[lit-ideas] Re: Why are the greatest composers all German?

  • From: Eric Yost <eyost1132@xxxxxxxxxxxxx>
  • To: lit-ideas@xxxxxxxxxxxxx
  • Date: Sun, 18 Jun 2006 11:05:58 -0400

Andreas: Practically nothing in American music from the entire 90s and the 00s (or whatever we still
don't call this decade) is worthwhile. Britney Speares?

That may be true of American pop music in the last sixteen years. However American classical music is alive and flourishing.

American composers have finally freed themselves from the post-WW2 academic serialism and tone cluster schools that dominated in the '50s, '60s, and '70s. With a return to new tonal emphasis--and having absorbed the innovations of minimalists like Reich and Glass--the composers active since 1990 have enlarged a school known as "totalism."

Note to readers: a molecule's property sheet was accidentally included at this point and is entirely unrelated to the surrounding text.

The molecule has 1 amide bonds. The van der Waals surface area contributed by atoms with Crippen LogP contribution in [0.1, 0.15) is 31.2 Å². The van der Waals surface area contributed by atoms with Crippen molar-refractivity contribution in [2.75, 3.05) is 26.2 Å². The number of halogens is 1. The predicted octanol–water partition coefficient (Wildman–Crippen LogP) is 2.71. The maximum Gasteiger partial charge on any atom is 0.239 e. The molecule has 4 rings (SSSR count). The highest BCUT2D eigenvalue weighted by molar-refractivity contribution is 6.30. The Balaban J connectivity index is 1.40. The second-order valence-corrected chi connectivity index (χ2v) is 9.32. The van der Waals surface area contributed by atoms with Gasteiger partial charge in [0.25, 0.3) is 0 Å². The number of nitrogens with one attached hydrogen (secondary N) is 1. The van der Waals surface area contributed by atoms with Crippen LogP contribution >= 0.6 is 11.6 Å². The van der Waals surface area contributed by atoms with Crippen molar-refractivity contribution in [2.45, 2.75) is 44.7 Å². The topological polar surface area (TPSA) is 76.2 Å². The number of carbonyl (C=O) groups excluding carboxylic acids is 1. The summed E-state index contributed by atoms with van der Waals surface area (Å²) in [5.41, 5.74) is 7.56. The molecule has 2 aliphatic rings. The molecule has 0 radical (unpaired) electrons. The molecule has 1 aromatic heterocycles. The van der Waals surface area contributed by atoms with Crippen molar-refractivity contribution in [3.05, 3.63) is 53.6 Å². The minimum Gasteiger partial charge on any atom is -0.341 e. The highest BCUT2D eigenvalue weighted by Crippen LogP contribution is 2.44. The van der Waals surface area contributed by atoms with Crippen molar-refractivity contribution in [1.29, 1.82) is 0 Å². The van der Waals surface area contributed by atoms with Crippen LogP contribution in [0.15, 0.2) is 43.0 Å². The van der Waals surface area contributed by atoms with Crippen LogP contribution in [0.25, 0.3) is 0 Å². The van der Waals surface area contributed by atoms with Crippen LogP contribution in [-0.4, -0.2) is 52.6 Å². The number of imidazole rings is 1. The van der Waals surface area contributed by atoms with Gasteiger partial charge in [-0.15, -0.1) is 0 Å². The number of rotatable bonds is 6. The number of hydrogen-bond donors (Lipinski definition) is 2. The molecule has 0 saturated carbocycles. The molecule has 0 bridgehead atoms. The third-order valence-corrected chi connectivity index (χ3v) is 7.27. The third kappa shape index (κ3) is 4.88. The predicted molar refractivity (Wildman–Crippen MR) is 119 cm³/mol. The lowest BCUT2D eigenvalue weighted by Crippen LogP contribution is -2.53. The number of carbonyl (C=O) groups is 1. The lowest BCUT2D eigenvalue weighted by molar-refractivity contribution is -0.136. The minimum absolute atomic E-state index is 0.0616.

The trend called Totalism is culturally eclectic (as the name suggests) and seeks to create music that is accessible to a general audience and yet complex enough for a serious music lover. There's no particular artistic spokesman for this trend--which is in itself exciting--and yet totalist works are popping up everywhere. There's a creative explosion of new American classical works, and an increasing number of venues for performing them.

So while American commercial music is stuck in pop formulas, serious music is having a renaissance.

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